WALTHAM Paul Pierce is one of those rare NBA players you can legitimately call a professional scorer. But as the Boston Celtics get deeper into the playoffs, Pierce's role continues to evolve from being a big-time scorer to a much-needed defensive stopper.
Of course, no one is going to completely shut down LeBron James. But making him actually have to work a little bit harder can only help.
That certainly was the case in Boston's Game 3 win over the Miami Heat, a game in which Pierce's scoring (24 points) helped offset another big night scoring for James (game-high 34 points).
Being a more aggressive scorer against James does, in fact, help defensively.
For starters, it means James has to exert more energy on the defensive end of the floor, which you hope, over the course of a game, will make him a less efficient scorer. Plus if you're attacking him more offensively, it likely means you're not in foul trouble - something Pierce knows all too well, having matched up with Atlanta's Joe Johnson and Philadelphia's Andre Iguodala prior to meeting James in the Eastern Conference finals.
Pierce reminded all that when given a chance to play relatively free of foul trouble, he can make things quite interesting at the small forward position in this series. The 24 points he scored in Game 3 were the most he has had thus far in this series.
Pierce and the C's would love another strong scoring game in tonight's Game 4 matchup.
Coach Doc Rivers said it wasn't just a coincidence that Pierce's scoring picked up when he finally had a game in which he wasn't in foul trouble.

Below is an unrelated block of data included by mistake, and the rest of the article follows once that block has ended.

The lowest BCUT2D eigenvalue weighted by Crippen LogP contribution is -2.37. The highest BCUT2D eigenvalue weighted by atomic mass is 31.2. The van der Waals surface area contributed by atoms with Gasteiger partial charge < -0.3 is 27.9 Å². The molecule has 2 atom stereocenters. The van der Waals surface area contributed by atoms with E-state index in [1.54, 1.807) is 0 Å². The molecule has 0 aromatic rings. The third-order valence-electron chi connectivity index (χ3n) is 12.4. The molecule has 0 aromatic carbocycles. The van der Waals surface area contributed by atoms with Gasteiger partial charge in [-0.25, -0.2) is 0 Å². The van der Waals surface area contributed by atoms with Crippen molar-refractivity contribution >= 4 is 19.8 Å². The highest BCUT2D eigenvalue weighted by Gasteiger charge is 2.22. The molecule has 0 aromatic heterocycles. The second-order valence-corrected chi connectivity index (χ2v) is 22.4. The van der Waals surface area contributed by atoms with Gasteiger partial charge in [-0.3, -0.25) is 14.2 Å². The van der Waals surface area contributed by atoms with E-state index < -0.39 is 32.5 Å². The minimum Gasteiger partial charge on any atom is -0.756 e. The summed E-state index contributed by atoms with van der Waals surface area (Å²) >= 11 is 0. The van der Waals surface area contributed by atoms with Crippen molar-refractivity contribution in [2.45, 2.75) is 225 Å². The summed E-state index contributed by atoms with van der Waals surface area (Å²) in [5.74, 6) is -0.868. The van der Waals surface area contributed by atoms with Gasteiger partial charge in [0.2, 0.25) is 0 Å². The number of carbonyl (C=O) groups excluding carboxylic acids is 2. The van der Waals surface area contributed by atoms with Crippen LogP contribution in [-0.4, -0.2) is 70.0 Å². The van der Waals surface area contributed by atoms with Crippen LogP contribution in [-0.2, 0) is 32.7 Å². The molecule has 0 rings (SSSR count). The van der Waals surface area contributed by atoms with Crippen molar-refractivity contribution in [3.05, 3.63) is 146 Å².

"Paul has a tough job. He has to guard a pretty good player, a pretty physical player," said Rivers, referring to James. "And then he has to go and try to score 20 for us as well . . . In Game 1, he got an early foul that I thought threw him off. In Game 2, he was in foul trouble. In Game 3, he didn't have to worry about fouls."
The word of the day for the Celtics going into Game 3 was 'aggressive,' something they all seemed to buy into at the very start.
This was especially true of Pierce, who had eight points in the first quarter and went into the half with 15 points. The points were important, obviously. But just as vital to the C's success was that Pierce was managing to get to the free-throw line. His 15 first-half points came on 5-for-13 shooting from the field. However, Pierce did make all four of his first-half free throws.
"Fouls affect an offensive player just as much as it does on defense," Rivers said. "You don't want to drive anymore. You're worried about offensive fouls. It takes you out of your game. I thought the fact that Paul had low fouls allowed him to be very aggressive."
Not having to worry as much about fouls certainly helped.
But Pierce thought the Celtics did a better job executing their offense, and that was just as important in his success and that of the team.
"We moved the ball better," Pierce said. "The ball didn't stick -- they're a great defensive team when the ball is sticking on one side of the floor and they are loading up. We set harder screens. We cut a little bit better, and it frees up everybody when we play that way."